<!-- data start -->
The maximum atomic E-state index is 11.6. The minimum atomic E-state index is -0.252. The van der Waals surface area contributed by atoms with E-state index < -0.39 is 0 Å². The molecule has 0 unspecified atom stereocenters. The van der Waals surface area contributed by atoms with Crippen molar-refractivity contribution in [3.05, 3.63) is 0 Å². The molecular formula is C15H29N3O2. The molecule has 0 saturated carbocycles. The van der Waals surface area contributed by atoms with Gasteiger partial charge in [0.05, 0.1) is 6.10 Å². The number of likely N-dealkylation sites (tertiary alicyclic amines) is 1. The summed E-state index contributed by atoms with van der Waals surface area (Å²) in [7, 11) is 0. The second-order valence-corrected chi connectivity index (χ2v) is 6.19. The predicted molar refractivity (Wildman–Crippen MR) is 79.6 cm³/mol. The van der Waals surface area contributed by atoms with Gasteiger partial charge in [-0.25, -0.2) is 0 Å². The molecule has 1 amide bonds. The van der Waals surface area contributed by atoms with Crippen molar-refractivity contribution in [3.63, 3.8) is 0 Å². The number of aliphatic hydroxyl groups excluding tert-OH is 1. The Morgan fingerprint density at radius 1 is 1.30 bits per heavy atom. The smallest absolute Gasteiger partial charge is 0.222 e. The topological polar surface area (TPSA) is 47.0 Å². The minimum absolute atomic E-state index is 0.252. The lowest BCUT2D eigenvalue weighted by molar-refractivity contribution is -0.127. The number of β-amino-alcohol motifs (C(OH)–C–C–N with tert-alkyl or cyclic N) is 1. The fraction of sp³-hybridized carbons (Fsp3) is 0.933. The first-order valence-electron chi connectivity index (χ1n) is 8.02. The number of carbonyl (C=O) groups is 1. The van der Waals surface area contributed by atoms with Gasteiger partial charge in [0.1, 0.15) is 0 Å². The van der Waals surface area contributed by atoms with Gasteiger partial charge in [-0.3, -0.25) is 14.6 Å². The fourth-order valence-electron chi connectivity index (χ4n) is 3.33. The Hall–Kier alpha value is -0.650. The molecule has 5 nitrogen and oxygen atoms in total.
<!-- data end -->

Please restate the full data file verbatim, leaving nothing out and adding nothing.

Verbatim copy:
The maximum atomic E-state index is 11.6. The minimum atomic E-state index is -0.252. The van der Waals surface area contributed by atoms with E-state index < -0.39 is 0 Å². The molecule has 0 unspecified atom stereocenters. The van der Waals surface area contributed by atoms with Crippen molar-refractivity contribution in [3.05, 3.63) is 0 Å². The molecular formula is C15H29N3O2. The molecule has 0 saturated carbocycles. The van der Waals surface area contributed by atoms with Gasteiger partial charge in [0.05, 0.1) is 6.10 Å². The number of likely N-dealkylation sites (tertiary alicyclic amines) is 1. The summed E-state index contributed by atoms with van der Waals surface area (Å²) in [7, 11) is 0. The second-order valence-corrected chi connectivity index (χ2v) is 6.19. The predicted molar refractivity (Wildman–Crippen MR) is 79.6 cm³/mol. The van der Waals surface area contributed by atoms with Gasteiger partial charge in [-0.25, -0.2) is 0 Å². The molecule has 1 amide bonds. The van der Waals surface area contributed by atoms with Crippen molar-refractivity contribution in [3.63, 3.8) is 0 Å². The number of aliphatic hydroxyl groups excluding tert-OH is 1. The Morgan fingerprint density at radius 1 is 1.30 bits per heavy atom. The smallest absolute Gasteiger partial charge is 0.222 e. The topological polar surface area (TPSA) is 47.0 Å². The minimum absolute atomic E-state index is 0.252. The lowest BCUT2D eigenvalue weighted by molar-refractivity contribution is -0.127. The number of β-amino-alcohol motifs (C(OH)–C–C–N with tert-alkyl or cyclic N) is 1. The fraction of sp³-hybridized carbons (Fsp3) is 0.933. The first-order valence-electron chi connectivity index (χ1n) is 8.02. The number of carbonyl (C=O) groups is 1. The van der Waals surface area contributed by atoms with Gasteiger partial charge in [0.1, 0.15) is 0 Å². The van der Waals surface area contributed by atoms with Gasteiger partial charge in [-0.3, -0.25) is 14.6 Å². The fourth-order valence-electron chi connectivity index (χ4n) is 3.33. The Hall–Kier alpha value is -0.650. The molecule has 5 nitrogen and oxygen atoms in total.